The American Journal of Surgery published this paper on the benefits of an alphanumeric paging system on physician's work environment (full text $30). It is not surprise that improved communications was beneficial.

Physician perceptions of the capability of text paging before the
intervention were high and did not differ significantly
postintervention. For nursing staff, postintervention perceptions of
the text-paging system were significantly more positive than
preintervention, especially with regard to perceived improvements in
patient care (54.1% versus 81.6%, P < .05). Residents’
paging logs reflected significantly decreased interruptions to patient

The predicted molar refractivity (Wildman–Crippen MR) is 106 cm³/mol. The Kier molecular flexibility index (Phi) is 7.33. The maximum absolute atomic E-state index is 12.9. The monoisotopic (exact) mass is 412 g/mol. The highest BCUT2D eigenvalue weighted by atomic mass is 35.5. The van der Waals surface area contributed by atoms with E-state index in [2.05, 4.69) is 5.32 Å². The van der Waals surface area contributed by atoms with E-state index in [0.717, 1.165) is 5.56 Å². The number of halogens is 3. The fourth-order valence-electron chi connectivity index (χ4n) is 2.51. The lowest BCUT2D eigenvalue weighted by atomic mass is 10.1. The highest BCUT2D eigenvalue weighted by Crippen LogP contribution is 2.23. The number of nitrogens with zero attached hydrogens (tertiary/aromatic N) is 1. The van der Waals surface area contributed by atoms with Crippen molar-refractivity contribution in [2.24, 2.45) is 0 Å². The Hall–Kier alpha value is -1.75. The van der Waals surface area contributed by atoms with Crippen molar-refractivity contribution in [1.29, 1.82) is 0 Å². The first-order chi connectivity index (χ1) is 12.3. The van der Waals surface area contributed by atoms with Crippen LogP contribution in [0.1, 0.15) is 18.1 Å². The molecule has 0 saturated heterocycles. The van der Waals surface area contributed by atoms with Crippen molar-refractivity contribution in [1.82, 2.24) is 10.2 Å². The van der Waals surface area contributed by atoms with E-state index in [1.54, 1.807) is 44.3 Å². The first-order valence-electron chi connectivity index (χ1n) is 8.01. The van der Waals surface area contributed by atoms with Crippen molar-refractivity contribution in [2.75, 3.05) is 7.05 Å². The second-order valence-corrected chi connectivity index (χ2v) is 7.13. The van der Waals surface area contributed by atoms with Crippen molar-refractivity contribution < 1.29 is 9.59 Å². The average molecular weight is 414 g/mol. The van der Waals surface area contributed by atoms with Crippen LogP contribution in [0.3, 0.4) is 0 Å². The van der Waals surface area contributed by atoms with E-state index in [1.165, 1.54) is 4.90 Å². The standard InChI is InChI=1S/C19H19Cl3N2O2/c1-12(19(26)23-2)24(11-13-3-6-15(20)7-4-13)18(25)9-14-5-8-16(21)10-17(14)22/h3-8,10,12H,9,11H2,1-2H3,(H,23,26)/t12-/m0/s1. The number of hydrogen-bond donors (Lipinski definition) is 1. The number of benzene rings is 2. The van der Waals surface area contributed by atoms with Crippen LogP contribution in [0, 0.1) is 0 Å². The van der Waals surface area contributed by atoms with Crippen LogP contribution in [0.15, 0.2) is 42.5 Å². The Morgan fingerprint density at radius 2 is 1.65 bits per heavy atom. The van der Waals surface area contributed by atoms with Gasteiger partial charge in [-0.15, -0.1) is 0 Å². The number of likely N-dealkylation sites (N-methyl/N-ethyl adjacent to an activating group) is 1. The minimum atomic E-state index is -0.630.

care after the intervention (28.2% versus 46.9%, P < .05), with less pages requiring a call back (100% versus 73.6%, P < .05).

It's always nice to see quantitative data demonstrating the value of improved communications. Doing a study like this with an old and obsolete technology like pagers seems, well, a waste. No one's ever studied the effectiveness of pager based communications in a hospital before?

Perhaps this is just my pager bias showing. Pagers are an open loop system - there is nothing that ensures that a page was sent and received by the pager, let alone acknowledged by the user. This is a poor technology platform for communications that is intended to improve patient safety. A study like this measuring the impact of new more capable technologies, like wireless voice-over-IP (VoIP) would seem much more relevant. Perhaps the investigators could repeat their study with Vocera badges or a VoIP phone with graphics (for waveforms) to see if there is an increase in effectiveness with the newer technologies.